Greece’s international creditors return to Athens today to assess how far from bailout terms the country has strayed as Prime Minister Antonis Samaras warned of a deepening recession as he fights to stay in the euro.
Samaras will meet with European Commission President Jose Barroso in Athens this week before seeing the “troika” of officials representing the euro area, the European Central Bank and the International Monetary Fund on July 27. That will be a day after Finance Minister Yannis Stournaras outlines budget cuts for 2013 and 2014, an endeavor some German officials say may mark the end of Greece’s stay in the euro area.
“This government is here to keep Greece in the euro,” Samaras told lawmakers in Athens today. “We will meet the bailout goals, because they are also our goals. But some recessionary elements in the bailout must change if we are to meet those goals.”
Samaras must detail 11.5 billion euros ($13.9 billion) of measures to restore credibility to receive funds pledged under two rescue packages totaling 240 billion euros. Greece risks running out of money without the disbursement of a 4.2 billion-euro payment that was due in June as the first part of a 31 billion-euro transfer.
Samaras said the economy could sink even more than 7 percent and that he aimed to slow that course within the year, and return to growth in 2014. He aimed to reduce unemployment, now at 24 percent, to 10 percent in four years’ time. He’s fending off pressure to impose more budget cuts this year.
Two elections in six weeks derailed reforms, halted state-asset sales and sparked concerns about whether the country can remain in the 17-nation euro bloc.
German Vice Chancellor Philipp Roesler told broadcaster ARD on July 22 that he is “very skeptical” Greece can be rescued and that the prospect of its exit from the monetary union “long ago lost its terror.”
“Statements by members of the German government at the weekend suggest that support for a renegotiation of the Greek program is far from guaranteed,” Riccardo Barbieri, chief European economist at Mizuho International Plc in London, wrote in a note today. “There is a feeling that the German government may be pushing for a Greek exit from the euro.”
The inconclusive May 6 ballot and the June vote, which Samaras’s New Democracy won by less than 3 percentage points, gave gains to Syriza, a party that opposes the country’s bailouts even at the risk of ditching the euro.
Syriza leader Alexis Tsipras kept up the pressure on Samaras yesterday, saying the government’s compliance with the program would lead to bankruptcy and an exit from the euro. Civil servants will walk off the job at midday and are planning a protest today in central Athens.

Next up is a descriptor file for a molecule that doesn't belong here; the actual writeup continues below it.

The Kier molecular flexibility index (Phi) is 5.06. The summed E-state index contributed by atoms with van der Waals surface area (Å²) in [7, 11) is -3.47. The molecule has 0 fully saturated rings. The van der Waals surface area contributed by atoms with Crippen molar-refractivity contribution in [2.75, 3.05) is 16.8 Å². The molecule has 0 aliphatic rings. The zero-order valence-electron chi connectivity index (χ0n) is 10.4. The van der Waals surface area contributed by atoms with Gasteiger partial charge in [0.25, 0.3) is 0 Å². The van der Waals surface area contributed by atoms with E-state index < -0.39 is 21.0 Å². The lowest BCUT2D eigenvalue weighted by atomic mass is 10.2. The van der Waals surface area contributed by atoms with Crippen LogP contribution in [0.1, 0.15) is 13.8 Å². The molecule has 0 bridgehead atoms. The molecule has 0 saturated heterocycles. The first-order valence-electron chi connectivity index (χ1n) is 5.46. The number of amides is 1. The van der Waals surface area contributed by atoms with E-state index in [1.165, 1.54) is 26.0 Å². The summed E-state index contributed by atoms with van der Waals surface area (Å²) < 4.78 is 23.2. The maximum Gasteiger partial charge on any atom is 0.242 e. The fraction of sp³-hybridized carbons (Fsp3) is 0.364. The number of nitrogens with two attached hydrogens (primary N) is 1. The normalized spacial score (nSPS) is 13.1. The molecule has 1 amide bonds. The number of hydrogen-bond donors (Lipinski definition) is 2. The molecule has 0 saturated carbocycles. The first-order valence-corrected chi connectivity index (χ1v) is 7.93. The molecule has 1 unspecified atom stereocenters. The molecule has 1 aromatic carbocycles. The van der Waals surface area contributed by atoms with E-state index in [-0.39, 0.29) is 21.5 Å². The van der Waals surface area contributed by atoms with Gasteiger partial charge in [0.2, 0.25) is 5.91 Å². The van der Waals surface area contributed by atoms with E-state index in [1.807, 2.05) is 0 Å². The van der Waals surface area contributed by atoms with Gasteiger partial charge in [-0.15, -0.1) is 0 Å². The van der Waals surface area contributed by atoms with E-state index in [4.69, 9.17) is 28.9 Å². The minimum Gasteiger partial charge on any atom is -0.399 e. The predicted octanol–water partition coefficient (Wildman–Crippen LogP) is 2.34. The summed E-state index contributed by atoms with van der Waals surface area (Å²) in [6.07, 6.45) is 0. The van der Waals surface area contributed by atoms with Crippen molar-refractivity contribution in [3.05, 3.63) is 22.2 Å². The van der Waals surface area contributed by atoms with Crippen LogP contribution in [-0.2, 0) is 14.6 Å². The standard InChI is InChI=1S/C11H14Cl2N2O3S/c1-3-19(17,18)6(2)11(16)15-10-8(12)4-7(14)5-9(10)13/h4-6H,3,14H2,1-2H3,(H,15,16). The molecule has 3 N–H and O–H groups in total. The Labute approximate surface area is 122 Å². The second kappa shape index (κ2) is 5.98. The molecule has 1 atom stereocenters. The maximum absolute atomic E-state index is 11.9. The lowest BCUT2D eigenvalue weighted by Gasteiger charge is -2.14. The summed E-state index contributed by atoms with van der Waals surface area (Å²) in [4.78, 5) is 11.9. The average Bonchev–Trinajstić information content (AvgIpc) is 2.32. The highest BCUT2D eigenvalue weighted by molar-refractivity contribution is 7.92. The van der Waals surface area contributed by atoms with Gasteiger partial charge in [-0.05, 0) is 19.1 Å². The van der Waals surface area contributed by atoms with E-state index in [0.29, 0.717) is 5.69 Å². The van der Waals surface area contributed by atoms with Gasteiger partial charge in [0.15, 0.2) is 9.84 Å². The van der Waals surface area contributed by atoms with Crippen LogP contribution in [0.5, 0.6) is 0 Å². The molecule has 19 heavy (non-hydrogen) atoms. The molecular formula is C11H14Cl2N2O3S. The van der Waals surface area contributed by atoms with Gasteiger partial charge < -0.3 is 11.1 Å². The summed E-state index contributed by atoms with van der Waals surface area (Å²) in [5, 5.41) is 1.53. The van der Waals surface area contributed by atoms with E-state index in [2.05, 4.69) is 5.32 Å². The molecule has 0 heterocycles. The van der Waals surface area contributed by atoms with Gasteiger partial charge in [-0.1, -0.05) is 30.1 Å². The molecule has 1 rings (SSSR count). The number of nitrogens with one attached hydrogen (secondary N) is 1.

“Significant” delays in the program and a sinking economy require special steps to ensure Greece can redeem two ECB bonds next month, Stournaras said on July 10. The two Greek bonds on the ECB’s books total 3.1 billion euros and mature on Aug. 20, data compiled by Bloomberg show.
Thomas Wieser, the head of a group of senior officials that prepares meetings of euro-area finance ministers, said in an interview on Austrian radio ORF today, that the troika has to assess how far behind Greece is in its program to cut debt and return to growth, and that decisions will have to be taken afterwards. He said the questions to be tackled “are political decisions by the euro zone needed, or can it be done by a simple adaption of the program?”
“Only once the troika files its report, which will probably be in September, can we continue to talk about how to proceed with the disbursements,” said Wieser. He said Roesler was isolated in his view that Greece could be allowed to leave the euro currency. “I hear from all other politicians that the integrity of the euro area isn’t put into question.”
Samaras is trying to avoid the across-the-board pay and pension cuts that have driven the country into the worst recession since World War II. He’s promised more state-asset sales to pay down debt and help finance an additional two years to bring the economy back on track.
Greece has to reduce its budget deficit to 7.3 percent of GDP this year from 9.1 percent in 2011. With the economy shrinking more than forecast, Stournaras has said the goal is to reach the nominal target of 14.8 billion euros for this year’s deficit, not the ratio.